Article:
Solid vs Engineered Hardwood: What’s the Difference?

Times have changed from when manufacturers, marketers and even some homeowners considered engineered wood to be sub-par. Now, engineered wood comprises a majority share of the wood floor market. Truthfully, neither can be called the outright “best.” Each type of wood flooring has its strengths and weaknesses, and deciding which is best for you really depends on your needs and circumstances.

Here’s a breakdown of the main differences between solid hardwood and engineered hardwood flooring.

The Basics of Hardwood Floor Types

Engineered wood flooring is a layered product made of actual hardwood sliced very thinly on top of a base of high-quality plywood.

Solid hardwood is nothing but hardwood, a homogeneous product from top to bottom and side to side.

Thickness & Width

Engineered wood flooring: Thickness can range from 3/8-inch to 1/2-inch. Standard widths are 3 1/4-inch, with plank sizes starting at 5 inches wide.

Solid hardwood: Thickness typically is 3/4-inch. The standard width begins at 2 1/4 inches wide. Plank width begins at 5 inches and can go up to 11 inches wide.

Pre-finished vs. Site-finished

Engineered wood flooring: Most engineered wood floors are pre-finished, though some companies do make site-finished engineered wood flooring.

Solid hardwood: Pre-finished is increasingly the finish of choice for solid wood floors. Site-finished (also called unfinished) accounts for about 25-percent of solid hardwoods today.


Engineered wood flooring: Sanding is one of the greatest differences between engineered and solid wood flooring. Engineered wood can be sanded but only once or twice lightly, before the thin upper layer wears away.

Solid hardwood: Solid wood can be sanded numerous times. Eventually, solid hardwood will become too thin after years of sanding, compromising its structural integrity.


Engineered wood flooring: Engineered wood is easier than solid hardwood as you have a greater range of installation methods, including stapling or nailing, fold-and-lock, or glue.

Solid hardwood: Solid wood flooring is nailed or stapled down. It is never installed on a floating basis.

Resale Value

Engineered wood flooring: Because engineered wood floors are real wood, they can be advertised as such in real estate marketing materials, making them more attractive to buyers.

Solid hardwood: As long as the floor is in good shape, it is on equal terms with engineered wood flooring in terms of resale value.


Engineered wood flooring: Engineered wood floors are durable, but not comparable to solid wood. Because the surface is thin, it can become chipped or de-laminated if stressed beyond normal conditions. Yet its ability to hold up to limited moisture helps bring up its durability rating.

Solid hardwood: While well-maintained solid hardwood flooring will last for decades, this organic product is very susceptible to damage from moisture that isn’t removed quickly. Wood floors can sometimes be salvaged after flooding, but they will never perfectly return to their former shape.

Moisture Tolerance

Engineered wood flooring: Engineered wood is better than solid hardwood at dealing with moisture. Its plywood base is dimensionally stable, meaning that it warps and flexes less easily upon contact with moisture than solid wood. Fibers in plywood run in cross-wise layers, a far more stable structure than solid wood’s parallel fibers.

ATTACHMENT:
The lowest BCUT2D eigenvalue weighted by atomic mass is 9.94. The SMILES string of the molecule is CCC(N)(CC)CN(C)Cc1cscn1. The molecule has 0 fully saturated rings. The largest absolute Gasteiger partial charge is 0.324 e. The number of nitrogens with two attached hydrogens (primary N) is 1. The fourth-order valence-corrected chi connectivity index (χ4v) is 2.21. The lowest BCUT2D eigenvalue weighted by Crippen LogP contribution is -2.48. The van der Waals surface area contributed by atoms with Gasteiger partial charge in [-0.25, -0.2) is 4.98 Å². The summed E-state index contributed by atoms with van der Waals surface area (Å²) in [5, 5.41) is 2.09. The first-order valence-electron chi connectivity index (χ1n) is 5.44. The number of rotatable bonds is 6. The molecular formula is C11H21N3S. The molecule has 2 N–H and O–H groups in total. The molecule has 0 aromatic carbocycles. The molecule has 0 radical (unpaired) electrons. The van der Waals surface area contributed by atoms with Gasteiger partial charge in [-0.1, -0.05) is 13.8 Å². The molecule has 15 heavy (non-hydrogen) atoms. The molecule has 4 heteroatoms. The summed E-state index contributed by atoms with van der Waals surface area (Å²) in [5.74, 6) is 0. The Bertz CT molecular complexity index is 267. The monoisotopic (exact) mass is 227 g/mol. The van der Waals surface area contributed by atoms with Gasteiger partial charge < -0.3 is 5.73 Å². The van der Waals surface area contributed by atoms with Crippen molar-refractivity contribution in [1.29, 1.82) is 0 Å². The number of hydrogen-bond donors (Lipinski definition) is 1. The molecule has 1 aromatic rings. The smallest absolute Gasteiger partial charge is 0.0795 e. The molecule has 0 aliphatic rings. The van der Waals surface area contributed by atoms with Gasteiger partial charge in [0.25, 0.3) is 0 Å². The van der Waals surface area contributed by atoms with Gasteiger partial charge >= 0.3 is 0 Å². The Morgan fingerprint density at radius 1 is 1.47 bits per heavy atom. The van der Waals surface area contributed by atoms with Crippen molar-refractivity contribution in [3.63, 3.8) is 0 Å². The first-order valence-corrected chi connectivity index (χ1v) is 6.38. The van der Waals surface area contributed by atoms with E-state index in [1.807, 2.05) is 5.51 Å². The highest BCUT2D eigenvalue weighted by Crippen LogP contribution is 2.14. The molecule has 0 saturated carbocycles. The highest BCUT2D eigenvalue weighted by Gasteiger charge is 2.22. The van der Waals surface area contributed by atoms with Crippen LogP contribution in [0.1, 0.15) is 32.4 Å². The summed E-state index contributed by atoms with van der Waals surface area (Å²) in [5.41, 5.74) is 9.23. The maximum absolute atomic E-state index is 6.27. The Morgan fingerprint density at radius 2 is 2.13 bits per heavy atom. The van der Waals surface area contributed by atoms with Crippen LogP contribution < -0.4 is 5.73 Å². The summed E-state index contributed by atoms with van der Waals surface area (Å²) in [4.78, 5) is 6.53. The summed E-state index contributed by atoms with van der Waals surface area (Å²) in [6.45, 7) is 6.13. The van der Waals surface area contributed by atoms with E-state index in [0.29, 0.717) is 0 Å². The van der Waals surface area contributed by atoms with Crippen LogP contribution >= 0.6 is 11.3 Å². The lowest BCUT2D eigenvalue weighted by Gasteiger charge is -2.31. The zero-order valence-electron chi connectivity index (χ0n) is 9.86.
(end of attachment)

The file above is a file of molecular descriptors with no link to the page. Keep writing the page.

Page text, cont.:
Solid hardwood: Solid hardwood is never recommended for bathrooms, basements, or other areas where moisture is prevalent or even expected. Still, solid hardwood can resist some moisture. For example: Site-finished wood flooring (as opposed to pre-finished) has a sealed top layer that can shed some moisture.


Engineered wood flooring: Hard hardwoods are the most durable, including many of the South American or Indonesian exotics, as well as birch, maple, and walnut. Soft hardwoods such as pine will not be found in engineered wood format.

Solid hardwood: Solid hardwood encompasses a greater range of wood hardness than engineered wood. Hardness ranges from extremely soft and appropriate only for utility areas (such as Douglas Fir for workshops) to extremely tough hardwoods (for example, Brazilian Walnut).

Installation Areas

Engineered wood flooring: While it is best to avoid any kind of organic material in kitchens, engineered wood can be made to work with proper precautions. Powder rooms are fine. Engineered wood can be installed below-grade with a proper subfloor and as long as the basement has absolutely no moisture problems.

Solid hardwood: Solid wood works best in living areas, bedrooms, hallways, dining rooms. While it’s wise to avoid solid wood in kitchens, wood flooring can work there if waterproof mats are placed near the sink and dishwasher. You should avoid installing solid wood flooring in bathrooms. Never install solid wood flooring below grade, in basements.

Which Should You Buy?

Engineered wood flooring: Engineered wood is for those who want the look of wood but who have a practical bent. Engineered wood lets you install it in a few more rooms of the house than you can with solid wood. It will return value, but will not have the longevity that solid wood has.

Solid hardwood: Solid hardwood is for purists who have long-time prospects in mind, yet do not mind installing different types of flooring in different parts of the house, according to need. Solid wood will return value many years down the road.

Have Questions? We Can Answer Them!

Davis Floor Covering has thousands of samples and swatches of carpet, vinyl, hardwood, laminate, stone, and tile in our Fort Smith showroom at 3401 S. 79th St. (behind Vic’s Tires Goodyear on Rogers Avenue). Stop by anytime, or contact us now for more information and to request a free quote!